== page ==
The single mother in a small town near Salt Lake City wanted an associate's degree as a first step toward medical school. She said she chose Everest, a for-profit college, after a recruiter guaranteed that she could apply her credits toward a higher degree at the University of Utah.
It wasn't until after she graduated in 2008 — two years and $30,000 in student loans later — that Miller learned the state university wouldn't take her credits from Everest, a unit of Santa Ana-based Corinthian Colleges Inc.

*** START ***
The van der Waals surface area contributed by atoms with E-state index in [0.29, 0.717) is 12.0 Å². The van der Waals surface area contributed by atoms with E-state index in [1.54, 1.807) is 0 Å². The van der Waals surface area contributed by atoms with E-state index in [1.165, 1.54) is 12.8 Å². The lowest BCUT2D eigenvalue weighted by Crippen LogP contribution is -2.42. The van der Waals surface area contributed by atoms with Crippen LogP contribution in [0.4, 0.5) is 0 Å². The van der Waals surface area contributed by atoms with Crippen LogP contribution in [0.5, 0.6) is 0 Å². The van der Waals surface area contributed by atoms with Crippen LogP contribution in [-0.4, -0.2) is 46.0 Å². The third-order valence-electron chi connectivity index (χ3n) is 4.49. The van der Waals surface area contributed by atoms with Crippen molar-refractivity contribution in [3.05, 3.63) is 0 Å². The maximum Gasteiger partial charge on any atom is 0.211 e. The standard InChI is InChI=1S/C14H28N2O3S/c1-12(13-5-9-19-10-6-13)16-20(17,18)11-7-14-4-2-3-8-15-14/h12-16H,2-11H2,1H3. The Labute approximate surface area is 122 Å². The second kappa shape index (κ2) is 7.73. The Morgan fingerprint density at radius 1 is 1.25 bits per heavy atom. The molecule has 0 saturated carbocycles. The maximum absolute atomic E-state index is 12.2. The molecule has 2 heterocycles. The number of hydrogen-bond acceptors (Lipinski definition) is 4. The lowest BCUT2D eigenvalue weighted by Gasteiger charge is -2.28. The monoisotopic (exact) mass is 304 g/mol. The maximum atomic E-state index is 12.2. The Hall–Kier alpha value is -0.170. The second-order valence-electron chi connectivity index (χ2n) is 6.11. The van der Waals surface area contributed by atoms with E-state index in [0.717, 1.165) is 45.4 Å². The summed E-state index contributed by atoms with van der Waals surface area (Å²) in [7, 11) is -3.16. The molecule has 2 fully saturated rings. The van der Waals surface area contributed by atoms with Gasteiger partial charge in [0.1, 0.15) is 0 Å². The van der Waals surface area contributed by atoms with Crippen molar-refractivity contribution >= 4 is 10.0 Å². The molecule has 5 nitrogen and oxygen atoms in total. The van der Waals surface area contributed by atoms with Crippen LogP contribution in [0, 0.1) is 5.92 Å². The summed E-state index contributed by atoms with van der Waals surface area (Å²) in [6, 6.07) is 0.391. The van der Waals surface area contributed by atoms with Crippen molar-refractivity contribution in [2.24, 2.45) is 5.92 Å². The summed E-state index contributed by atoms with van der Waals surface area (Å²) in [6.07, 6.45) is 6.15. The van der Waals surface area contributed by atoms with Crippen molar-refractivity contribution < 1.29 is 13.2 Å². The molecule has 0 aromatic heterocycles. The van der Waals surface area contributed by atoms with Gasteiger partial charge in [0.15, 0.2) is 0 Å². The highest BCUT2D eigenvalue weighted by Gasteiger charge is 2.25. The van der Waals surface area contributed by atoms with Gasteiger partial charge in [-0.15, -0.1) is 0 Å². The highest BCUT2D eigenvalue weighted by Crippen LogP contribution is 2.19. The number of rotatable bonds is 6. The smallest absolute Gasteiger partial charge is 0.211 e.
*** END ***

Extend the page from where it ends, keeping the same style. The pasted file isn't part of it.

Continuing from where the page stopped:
"I got completely taken advantage of, and now I'm struggling to pay the bill for it," said Miller, now 26. "I got sold my degree by a used-car salesman. I got a lemon." . . .